Asked to write this week’s column on feminine wines, I first had to come to grips with the concept of feminine vs masculine and the ideal of feminism. When we were all prehistoric brutes, survival of our species necessitated prioritization of physical force and endurance.
Superior power, speed and endurance put males at the forefront of primitive societies. Dominant males would impregnate many women thereby helping to strengthen and ensure the survival of humankind. Civilization and progress has changed these realities yet somehow many of the prejudices against women continue.
Today, despite many millenniums of progress, women are still subject to discrimination.
In the wine world, as in overall society, women are rightfully making huge strides toward equality.
The business of wines
Knowledgeable wine lovers hardly need me to document the contribution of women in the winemaking industry, but the journey wasn’t easy. While there were undoubtedly women who played important roles behind the scenes since wine was first made nearly 9,000 years ago, it wasn’t until the 17th and 18th centuries that women become prominent in the industry and gained credit for their contributions.
In 1806, Francois Clicquot, owner of Clicquot Champagne, passed away, leaving his 27-year-old widow with a small wine business. What happened next is one of the great stories in wine history. Nicole-Barbe Ponsardin took charge and made the once-struggling company into one of the world’s greatest and most successful Champagne houses.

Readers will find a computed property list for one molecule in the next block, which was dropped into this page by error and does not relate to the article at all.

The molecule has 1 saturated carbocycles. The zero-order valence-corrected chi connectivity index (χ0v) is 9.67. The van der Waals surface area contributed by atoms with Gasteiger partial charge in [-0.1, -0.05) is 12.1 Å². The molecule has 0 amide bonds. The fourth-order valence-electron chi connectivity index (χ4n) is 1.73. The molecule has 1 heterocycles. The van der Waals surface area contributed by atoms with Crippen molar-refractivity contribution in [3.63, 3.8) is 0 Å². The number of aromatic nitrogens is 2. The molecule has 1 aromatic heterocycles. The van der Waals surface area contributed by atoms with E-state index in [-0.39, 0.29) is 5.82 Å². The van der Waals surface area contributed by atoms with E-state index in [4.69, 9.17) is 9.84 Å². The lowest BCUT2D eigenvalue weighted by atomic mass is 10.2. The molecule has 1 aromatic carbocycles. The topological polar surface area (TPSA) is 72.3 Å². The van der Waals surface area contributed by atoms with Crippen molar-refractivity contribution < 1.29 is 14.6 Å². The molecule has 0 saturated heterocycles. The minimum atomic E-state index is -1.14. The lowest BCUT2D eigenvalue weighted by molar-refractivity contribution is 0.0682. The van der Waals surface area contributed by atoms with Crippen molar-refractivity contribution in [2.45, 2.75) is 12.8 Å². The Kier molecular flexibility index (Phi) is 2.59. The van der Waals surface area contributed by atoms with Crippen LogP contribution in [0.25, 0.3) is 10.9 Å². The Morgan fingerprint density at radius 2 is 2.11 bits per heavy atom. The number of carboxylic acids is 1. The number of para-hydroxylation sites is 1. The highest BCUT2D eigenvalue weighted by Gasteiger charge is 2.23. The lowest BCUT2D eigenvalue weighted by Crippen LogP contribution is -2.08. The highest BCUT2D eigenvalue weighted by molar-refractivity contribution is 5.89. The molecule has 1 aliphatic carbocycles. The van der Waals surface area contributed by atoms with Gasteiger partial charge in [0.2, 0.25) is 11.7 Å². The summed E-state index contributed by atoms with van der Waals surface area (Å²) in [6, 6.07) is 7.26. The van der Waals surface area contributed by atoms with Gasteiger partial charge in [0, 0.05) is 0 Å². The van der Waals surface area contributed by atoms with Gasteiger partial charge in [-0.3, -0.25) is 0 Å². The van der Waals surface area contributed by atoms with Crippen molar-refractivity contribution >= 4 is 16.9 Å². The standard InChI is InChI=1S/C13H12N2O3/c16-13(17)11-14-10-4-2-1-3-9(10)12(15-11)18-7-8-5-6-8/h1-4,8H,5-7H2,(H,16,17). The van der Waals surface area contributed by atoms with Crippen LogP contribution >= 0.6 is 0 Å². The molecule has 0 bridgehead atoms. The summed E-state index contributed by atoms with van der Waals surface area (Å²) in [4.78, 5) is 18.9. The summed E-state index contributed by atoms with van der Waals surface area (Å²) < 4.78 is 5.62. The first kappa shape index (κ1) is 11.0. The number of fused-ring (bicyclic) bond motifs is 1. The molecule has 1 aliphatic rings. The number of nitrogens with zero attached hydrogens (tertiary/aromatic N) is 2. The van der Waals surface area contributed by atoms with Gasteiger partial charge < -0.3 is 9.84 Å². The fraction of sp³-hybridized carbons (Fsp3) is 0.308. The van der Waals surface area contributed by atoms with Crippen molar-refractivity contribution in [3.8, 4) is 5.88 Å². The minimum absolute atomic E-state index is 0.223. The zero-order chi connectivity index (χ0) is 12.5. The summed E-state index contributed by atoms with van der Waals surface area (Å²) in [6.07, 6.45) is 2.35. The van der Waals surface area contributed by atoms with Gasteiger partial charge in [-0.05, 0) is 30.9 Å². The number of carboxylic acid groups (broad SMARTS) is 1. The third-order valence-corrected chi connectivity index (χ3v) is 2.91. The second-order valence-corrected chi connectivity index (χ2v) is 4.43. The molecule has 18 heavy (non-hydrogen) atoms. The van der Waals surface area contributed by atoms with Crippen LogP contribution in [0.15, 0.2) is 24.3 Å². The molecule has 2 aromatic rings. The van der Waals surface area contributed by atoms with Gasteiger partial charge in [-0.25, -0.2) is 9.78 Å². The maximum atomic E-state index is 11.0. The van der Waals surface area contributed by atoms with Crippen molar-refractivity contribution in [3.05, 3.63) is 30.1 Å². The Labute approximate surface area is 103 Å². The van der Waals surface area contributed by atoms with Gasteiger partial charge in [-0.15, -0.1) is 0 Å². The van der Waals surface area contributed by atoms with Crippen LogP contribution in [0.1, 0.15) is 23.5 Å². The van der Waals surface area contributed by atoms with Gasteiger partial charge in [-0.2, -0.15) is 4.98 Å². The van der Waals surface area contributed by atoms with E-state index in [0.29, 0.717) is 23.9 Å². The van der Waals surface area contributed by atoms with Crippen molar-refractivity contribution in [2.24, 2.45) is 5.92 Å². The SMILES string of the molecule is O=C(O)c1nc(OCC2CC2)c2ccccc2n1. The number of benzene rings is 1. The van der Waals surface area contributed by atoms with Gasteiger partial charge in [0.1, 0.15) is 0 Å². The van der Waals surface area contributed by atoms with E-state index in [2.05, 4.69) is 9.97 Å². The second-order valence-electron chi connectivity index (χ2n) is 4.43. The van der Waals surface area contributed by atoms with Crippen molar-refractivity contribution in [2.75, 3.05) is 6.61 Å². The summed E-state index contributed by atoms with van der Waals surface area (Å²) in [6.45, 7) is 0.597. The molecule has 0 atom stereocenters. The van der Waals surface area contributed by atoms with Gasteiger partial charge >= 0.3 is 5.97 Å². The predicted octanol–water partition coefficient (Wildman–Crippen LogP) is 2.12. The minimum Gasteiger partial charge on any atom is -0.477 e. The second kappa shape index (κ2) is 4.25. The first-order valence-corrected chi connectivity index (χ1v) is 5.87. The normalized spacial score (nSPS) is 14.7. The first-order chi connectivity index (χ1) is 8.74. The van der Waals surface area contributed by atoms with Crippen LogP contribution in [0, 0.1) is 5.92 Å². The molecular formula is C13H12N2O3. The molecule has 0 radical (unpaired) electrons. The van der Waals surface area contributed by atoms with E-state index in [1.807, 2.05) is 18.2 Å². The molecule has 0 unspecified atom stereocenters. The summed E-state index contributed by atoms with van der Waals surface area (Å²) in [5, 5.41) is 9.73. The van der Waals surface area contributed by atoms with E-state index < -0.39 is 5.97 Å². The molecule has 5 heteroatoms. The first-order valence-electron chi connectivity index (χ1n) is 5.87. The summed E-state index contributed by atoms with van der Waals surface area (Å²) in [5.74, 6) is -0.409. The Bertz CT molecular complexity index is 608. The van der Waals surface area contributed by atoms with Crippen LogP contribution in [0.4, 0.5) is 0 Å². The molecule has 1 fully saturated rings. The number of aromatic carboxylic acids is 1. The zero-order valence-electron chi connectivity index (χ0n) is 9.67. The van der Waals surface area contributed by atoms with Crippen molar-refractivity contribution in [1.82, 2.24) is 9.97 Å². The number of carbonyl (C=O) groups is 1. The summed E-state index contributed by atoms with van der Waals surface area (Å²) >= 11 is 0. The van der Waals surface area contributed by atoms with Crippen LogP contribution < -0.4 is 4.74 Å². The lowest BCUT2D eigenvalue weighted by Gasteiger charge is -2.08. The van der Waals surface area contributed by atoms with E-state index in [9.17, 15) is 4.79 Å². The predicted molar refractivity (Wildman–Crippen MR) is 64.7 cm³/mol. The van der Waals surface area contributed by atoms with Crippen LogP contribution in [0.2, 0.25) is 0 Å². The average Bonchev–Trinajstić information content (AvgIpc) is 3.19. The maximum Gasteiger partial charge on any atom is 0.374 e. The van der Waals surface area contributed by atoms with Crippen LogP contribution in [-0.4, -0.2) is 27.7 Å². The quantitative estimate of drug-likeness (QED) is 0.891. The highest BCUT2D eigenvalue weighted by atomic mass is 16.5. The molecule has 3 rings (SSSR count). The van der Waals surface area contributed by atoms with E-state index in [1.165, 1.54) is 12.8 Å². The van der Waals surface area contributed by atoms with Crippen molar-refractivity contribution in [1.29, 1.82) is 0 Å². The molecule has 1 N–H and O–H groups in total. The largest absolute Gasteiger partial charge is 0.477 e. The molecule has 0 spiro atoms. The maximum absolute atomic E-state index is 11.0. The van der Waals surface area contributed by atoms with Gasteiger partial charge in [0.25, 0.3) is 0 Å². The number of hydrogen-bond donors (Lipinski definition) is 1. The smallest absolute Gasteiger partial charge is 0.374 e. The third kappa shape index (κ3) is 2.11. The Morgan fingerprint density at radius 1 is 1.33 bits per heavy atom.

Other legendary wine industry women like Jeanne-Alexandrine Pommery in Champagne, Dona Ferreira in Portugal and Mary Penfold in Australia also helped pave the way for women in the wine business. In the wine world, Champagne therefore can be viewed as a modern-day catalyst for women’s rights.
In many wine regions of Europe up until the 1960s, women weren’t allowed in the wine cellars as it was believed their hormones would adversely affect the wines. Today not only are women allowed in the wine cellars, but many of the Old and New World’s best producers are run by women or have women winemakers.
Lalou Bize-Leroy who owns Domaine Leroy, one of Burgundy’s most respected wineries; the three generations of Lungarotti women who make Umbria’s finest wines; and Francesca Moretti who’s in charge of two of Italy’s best Franciacorta wineries, are just a few of the ladies changing the gender dynamics of the European wine industry.
In the US, superstar winemakers have helped put women in the forefront of American winemaking. They include Heidi Peterson Barret who helped make wines for several of California’s most famous cult wines including Screaming Eagle; Zelma Long who was a winemaker at Robert Mondavi and now owns Zelphi Wines; and Joy Sterling of the acclaimed Iron Horse Winery.
Some will argue that this change was long overdue and women have long had a natural advantage in making and tasting wines.
In Shanghai as elsewhere the tasting and selection of wines is still predominantly the domain of men.
However, change in on the horizon. As I’ve observed in prior columns, several scientific studies indicate that women in fact have superior nasal and taste sensory abilities.